Villing & Company

Press releases are still important…so how do you write a great one?


In our fast-paced and quickly-changing media environment, few things have had the staying power of the press release. It has been a component of public relations for decades, and you may think it has remained largely unchanged in that time. While that may be true of the basic goals and tactics of writing press releases, I would propose that there are new elements in the ways a successful press release is compiled. Though the media landscape has certainly changed in recent years, the need to get one’s message out to the general public through the media has remained. Because of that, the ability to write and send actionable press releases remains one of the core components of any PR professional’s toolbox. Here are some tips for making your next press release a successful one.

Think Like a Journalist

This is something that hasn’t changed about writing press releases, but I think that’s because it remains the most important. When you’re trying to get your news covered, you have to consider that the audience you’re trying to reach (media) is incredibly busy and will see many press releases in a given day. To make yours stand out, you need to consider what each reporter is looking for.

Make sure you know the name and general coverage topics of each reporter you pitch. You want to make sure that you can personalize the pitch as much as possible.

Beyond that, make sure that you get to the point quickly in your email, and make sure your press release gets to key information quickly, too. The key takeaway here – make sure that your press release and pitch makes the journalist’s job easier.

Finally, as you keep your direct audience in mind, consider also that journalists have their own audience to keep in mind. The goal of the journalist is to share newsworthy and important information with the public, so the more you can incorporate that end goal into your own work, the better your press release will be.

Consider Social Media

Here’s an area where PR has changed. Leveraging social media is a key skill for modern PR practitioners. However, I also think it bears mentioning in this discussion. That’s because, as you’re writing your press release, you should consider what information a journalist might need to be able to share your news on social media.

Whether it’s a quote or a bite-sized piece of info, this is another area where you can make the journalist’s job easier. You already know that journalists are some of the most active social media users. They will want to have news to share on social media. You can give them just what they need by doing the added work upfront to package your information in the best way possible for sharing on social media.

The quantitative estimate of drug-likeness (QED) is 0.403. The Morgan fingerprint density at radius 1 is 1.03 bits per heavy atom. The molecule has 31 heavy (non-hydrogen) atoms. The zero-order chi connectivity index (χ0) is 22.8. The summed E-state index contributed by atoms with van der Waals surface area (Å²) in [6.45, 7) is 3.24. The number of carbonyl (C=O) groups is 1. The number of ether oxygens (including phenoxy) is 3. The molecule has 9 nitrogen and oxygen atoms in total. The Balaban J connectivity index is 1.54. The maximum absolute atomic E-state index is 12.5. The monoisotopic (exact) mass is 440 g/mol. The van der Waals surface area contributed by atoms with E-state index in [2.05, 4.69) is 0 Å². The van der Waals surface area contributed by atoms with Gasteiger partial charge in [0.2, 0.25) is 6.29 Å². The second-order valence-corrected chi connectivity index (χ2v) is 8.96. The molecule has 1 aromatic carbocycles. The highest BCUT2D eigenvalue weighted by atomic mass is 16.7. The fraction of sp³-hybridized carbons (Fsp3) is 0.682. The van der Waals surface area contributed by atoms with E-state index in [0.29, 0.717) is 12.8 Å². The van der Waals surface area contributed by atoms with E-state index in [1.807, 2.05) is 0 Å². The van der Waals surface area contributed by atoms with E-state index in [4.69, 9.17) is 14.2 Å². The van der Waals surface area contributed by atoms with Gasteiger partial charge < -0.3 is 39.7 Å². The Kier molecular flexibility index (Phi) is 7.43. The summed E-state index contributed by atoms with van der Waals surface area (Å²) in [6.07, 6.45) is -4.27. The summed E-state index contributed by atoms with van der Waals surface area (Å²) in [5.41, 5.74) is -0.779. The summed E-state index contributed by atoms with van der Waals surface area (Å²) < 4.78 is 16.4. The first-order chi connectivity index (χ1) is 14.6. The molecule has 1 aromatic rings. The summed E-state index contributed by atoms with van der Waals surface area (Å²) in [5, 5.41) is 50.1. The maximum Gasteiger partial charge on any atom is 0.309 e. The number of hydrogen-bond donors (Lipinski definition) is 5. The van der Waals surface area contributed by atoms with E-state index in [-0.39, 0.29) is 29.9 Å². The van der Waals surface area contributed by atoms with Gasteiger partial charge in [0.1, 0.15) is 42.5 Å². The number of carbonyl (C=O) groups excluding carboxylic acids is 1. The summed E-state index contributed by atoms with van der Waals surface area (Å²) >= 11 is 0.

Tell the Story

It is common to hear public relations professionals discussed as “storytellers” these days. However, I would contend that – when it comes to writing press releases – the art of storytelling is sometimes minimized.

If your press release is just the nuts and bolts facts of the news item you’re pitching, you’re missing an opportunity. Remember, journalists are busy. They are looking for stories that are going to break through the content clutter that people face every day. You need to find the “angle” or the “hook” that will bring viewers/readers and, thus, journalists to your news item.

I’ll give an example from our work for McDonald’s. One of the key benefit programs that McDonald’s offers to employees is the Archways to Opportunity program. This is a way for employees to further their education or receive tuition assistance. In our area, there was a McDonald’s employee named Amanda who had earned her high school diploma through the McDonald’s Career Online High School, and we were planning an event to celebrate her great achievement.

When I went about writing the press release, I made sure to have Amanda fill out a short questionnaire that gave me a little more background information about her experience in the program and her reasoning for going back to earn her diploma. Through this, I found that she had a daughter who was nearing high school graduation, and Amanda had decided to go back to school so that she could be an example for her daughter. She and her daughter both ended up graduating within months of each other.

This provided me the story behind the news that I needed. I made the family story a key focus in the press release, and we ended up having news organizations from over an hour away travel out to our event to cover it because of Amanda’s powerful story.

Yes, this takes a little bit of upfront work on your part. But it will pay big dividends later if you are able to secure more media coverage for your event or announcement.

Provide Clear Contact Info

Finally, make sure that you provide a clear way for the journalist to contact you. If there are multiple contacts for a story, make sure that each person’s title is easy to understand. Again, this is all in pursuit of making the journalist’s job easier. The more you can do that, that more coverage you’ll win.

Finally, while you want to make it as easy as possible for each journalist to respond, you also should not simply sit back and wait for the responses to roll in. Remember, journalists are extremely busy, so you should also be prepared to do your due diligence and follow up on your pitches to make sure that you have provided all the information and supporting assets the journalist needs to do their job.

While the press release has a long history, its importance has not diminished. Though the media landscape is constantly changing, the need to get your story out to the general public will always remain. If you master the basics and find ways to weave in your unique story, you’ll find that your press releases will start to see more success.

Filed Under: public relations, branding

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